How to Connect With Your Audience on YouTube

  1. Talk to the individual viewer, not all the followers (don’t say “hey guys”, etc)01:58
  2. Look at the camera, not yourself or your screen03:42
  3. Smile and be casual and comfortable04:41

Read the full episode transcript below:

00:27 David Blackmon: Hey, everybody. Welcome to another episode of WP The Podcast brought to you by WP Gears. I’m David Blackmon.

00:34 Tim Strifler: And I’m Tim Strifler.

00:36 David Blackmon: Today, we’re going to talk about how to connect with your audience on YouTube. YouTube is the number two search engine in the world. Most people might think YouTube is a social platform; it’s not. It’s actually a search engine, and not only is it a search engine, it’s numero dos, it’s number two. So it’s very important. If you have the bandwidth to put content on YouTube for your company, it can greatly help you because of backlinks, and video is huge. So if you can do video promotions and stuff for your audience, it’s going to help your business and your brand really, really well.

01:16 David Blackmon: So to get started off, I want to talk about one thing that’s really important. And I see a lot of YouTubers do this, and I think it’s a mistake. And I’ve spoken with several pretty big YouTube vloggers that agree. It’s not my opinion. I learned this from them, because I recently started my YouTube channel and my natural inclination is, because so many different people are going to be watching it, I want to address it as an audience as opposed to an individual user. But guess what? When I watch YouTube, I’m watching YouTube by myself. Tim’s not in my living room with me, and all the rest of the people that may be watching the same video I’m watching.

01:58 David Blackmon: So, personalize it. Talk to the individual viewer, not all of the followers. So don’t say, “Hey, guys,” or, “Hey, everybody. I’m here today and blah blah blah.”

02:12 David Blackmon: Address the individual. Act like you’re talking to me, because that’s going to make the connection with the viewer. And that’s what’s most important, is that connection with the viewer to keep them watching your video, which … Watch time matters with YouTube algorithms and stuff. So just address the audience as an individual as opposed to a group.

02:37 Tim Strifler: Yeah, that’s a really good point. In marketing, there’s something called avatars. You come up with whoever your ideal customer is and you don’t just put down facts, but you actually paint a picture of what they look like. Not physically, but your ideal customer is a female, she’s 25, she likes this, she likes this, she does this, she has this type of career, blah blah blah. And then you tailor your marketing messaging as if you’re talking to that one customer. And so that exercise is really good for honing in on your proper marketing messaging. And I think that same concept applies with communication. As David mentioned, think of you’re talking to that ideal subscriber, that ideal viewer, and you’re talking to them; just that one person, not just a big group of people. You’re not public speaking in an auditorium, you’re honing in on that one person. So I think that’s a really good point that gets missed a lot, as David mentioned, by a lot of YouTubers.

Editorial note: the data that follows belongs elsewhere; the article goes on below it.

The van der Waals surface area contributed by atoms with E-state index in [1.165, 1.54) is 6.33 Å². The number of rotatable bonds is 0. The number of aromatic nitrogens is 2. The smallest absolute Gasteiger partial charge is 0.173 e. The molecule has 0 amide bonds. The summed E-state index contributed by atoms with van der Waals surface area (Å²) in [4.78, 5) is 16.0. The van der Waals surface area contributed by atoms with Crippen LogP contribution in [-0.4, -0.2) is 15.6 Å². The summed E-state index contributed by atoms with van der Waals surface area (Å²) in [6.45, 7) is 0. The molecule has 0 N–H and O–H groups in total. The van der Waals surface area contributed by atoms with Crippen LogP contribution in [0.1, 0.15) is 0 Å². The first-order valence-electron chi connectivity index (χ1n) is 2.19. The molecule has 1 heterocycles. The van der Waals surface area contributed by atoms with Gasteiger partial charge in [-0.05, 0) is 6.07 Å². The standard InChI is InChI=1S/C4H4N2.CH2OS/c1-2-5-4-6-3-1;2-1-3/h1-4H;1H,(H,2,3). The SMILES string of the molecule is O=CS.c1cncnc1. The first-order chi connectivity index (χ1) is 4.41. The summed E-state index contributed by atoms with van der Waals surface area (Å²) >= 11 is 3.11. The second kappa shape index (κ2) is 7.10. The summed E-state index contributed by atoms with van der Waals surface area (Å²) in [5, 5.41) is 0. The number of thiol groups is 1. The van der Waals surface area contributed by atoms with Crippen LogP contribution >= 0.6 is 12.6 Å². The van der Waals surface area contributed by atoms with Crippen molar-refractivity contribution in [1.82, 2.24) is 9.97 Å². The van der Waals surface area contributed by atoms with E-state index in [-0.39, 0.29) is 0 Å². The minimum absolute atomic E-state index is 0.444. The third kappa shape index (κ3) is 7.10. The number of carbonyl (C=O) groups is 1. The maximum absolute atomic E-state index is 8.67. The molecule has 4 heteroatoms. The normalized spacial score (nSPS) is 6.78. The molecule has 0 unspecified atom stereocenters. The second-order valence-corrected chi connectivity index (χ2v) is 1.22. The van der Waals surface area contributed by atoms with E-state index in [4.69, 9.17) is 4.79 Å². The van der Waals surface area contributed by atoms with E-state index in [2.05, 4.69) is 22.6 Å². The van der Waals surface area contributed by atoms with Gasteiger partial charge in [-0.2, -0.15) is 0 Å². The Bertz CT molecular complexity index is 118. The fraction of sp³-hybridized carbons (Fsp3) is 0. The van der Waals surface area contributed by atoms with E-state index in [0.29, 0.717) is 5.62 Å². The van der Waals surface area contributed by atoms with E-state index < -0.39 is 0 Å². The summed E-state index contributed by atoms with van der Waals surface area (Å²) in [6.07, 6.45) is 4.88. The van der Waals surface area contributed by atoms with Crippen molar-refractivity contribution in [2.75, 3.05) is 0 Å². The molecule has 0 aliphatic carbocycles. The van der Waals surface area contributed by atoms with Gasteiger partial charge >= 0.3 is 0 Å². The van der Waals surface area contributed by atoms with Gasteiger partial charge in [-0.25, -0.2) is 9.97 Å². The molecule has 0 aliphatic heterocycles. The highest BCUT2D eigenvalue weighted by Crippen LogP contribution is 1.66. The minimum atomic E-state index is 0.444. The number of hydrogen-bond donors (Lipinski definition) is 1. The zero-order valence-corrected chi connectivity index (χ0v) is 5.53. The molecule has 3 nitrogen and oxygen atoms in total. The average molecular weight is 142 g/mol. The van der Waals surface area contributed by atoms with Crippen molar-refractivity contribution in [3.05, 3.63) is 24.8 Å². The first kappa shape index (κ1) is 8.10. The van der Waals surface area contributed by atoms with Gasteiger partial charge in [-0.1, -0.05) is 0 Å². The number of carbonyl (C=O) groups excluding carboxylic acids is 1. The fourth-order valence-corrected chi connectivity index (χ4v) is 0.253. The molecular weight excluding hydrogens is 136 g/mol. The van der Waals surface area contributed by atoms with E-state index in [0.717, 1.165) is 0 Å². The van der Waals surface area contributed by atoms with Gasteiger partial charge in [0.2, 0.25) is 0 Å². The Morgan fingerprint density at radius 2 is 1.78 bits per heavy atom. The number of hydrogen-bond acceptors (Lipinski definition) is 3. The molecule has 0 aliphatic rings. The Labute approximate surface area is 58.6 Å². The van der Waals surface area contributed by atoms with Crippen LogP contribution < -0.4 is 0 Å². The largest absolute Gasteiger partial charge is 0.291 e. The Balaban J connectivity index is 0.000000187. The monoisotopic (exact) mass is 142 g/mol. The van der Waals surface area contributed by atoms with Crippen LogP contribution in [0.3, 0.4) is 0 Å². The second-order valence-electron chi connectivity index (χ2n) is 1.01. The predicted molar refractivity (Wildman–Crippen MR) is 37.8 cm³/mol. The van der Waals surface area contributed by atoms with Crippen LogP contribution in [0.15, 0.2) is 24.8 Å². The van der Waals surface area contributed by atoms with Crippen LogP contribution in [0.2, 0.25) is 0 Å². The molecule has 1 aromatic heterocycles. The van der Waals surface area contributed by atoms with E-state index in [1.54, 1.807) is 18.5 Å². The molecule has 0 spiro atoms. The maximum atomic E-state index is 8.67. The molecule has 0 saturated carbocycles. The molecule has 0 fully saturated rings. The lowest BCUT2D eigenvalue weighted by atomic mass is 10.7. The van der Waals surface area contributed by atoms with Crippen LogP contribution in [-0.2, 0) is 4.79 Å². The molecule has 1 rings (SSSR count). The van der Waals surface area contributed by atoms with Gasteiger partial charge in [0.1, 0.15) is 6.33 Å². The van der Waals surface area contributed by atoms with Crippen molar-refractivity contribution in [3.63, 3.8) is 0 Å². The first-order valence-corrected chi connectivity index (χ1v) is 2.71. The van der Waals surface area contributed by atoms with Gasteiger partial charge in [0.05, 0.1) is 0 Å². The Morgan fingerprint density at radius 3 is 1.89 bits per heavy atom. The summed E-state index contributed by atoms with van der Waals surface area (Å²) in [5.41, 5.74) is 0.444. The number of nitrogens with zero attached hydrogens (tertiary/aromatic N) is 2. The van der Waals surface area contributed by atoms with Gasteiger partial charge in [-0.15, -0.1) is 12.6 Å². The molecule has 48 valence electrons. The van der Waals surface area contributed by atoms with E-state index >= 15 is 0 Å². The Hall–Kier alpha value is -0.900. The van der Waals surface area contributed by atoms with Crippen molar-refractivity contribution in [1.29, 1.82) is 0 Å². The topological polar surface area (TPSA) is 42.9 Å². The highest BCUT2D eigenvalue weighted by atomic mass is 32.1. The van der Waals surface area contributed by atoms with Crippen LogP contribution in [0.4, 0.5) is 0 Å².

03:42 Tim Strifler: The next thing on the list here on how to connect with your audience on YouTube, it’s a really simple one, but look at the camera. Don’t look at yourself and the monitor, or look at whatever you’re doing on your screen. Try to connect with the audience by looking them in the eye, which is looking at the lens of your camera. It can feel awkward at first if you’re not used to it, but once you get used to it, you’ll be able to speak as if you’re looking someone in the eye, even though you’re looking at a camera lens.

04:09 David Blackmon: Yeah. I think that’s a big differentiator for very successful YouTube vloggers, is they look at the camera. They’re zoned in, so you really feel like they’re communicating with you and stuff. I fail miserably at this, and I’m working on it, I’m practicing, because Tim’s right. It’s very uncomfortable to just look straight into the camera and stuff. It feels awkward and odd to me. Hopefully, I’m getting better and stuff. We’ll find out. I’m about to release vlog two on my vlog, and you can go check it out and let me know.

04:41 David Blackmon: Third thing on our list of how to connect with your audience on YouTube is: be genuine; smile, be casual, comfortable. If you’re uncomfortable being on camera, that’s okay. It’s going to take some time. You’re going to find your voice, you’re going to get more comfortable. I can tell you, when Tim and I started this podcast, and we weren’t even on camera … When I go back and I listen to episode one through probably 50, I definitely tell a major difference between episode 500. And what happened over time is I think Tim and I, we didn’t know what our voice was. And it’s very similar on YouTube. We didn’t know what our presenter person was going to be. It will evolve and you will find your voice. You hear people say that in blogging. It’s no different than with vlogging and YouTube and stuff. You’re going to get better the more that you do it. It’s just like working out at a gym. You’re working the muscles and stuff, and it’s going to work for you.

05:50 David Blackmon: So fear not. If it’s awkward and uncomfortable in the beginning, you’re going to get better. Most important thing is just smile, be comfortable, be casual if you can, and you’re going to connect better with your audience.

06:06 David Blackmon: Tomorrow we’ve got another great episode: Google Drive tricks that’ll make your life easier.

06:13 David Blackmon: Tim, until tomorrow. We’ll see you then.

06:16 Tim Strifler: Take care. Bye, bye.

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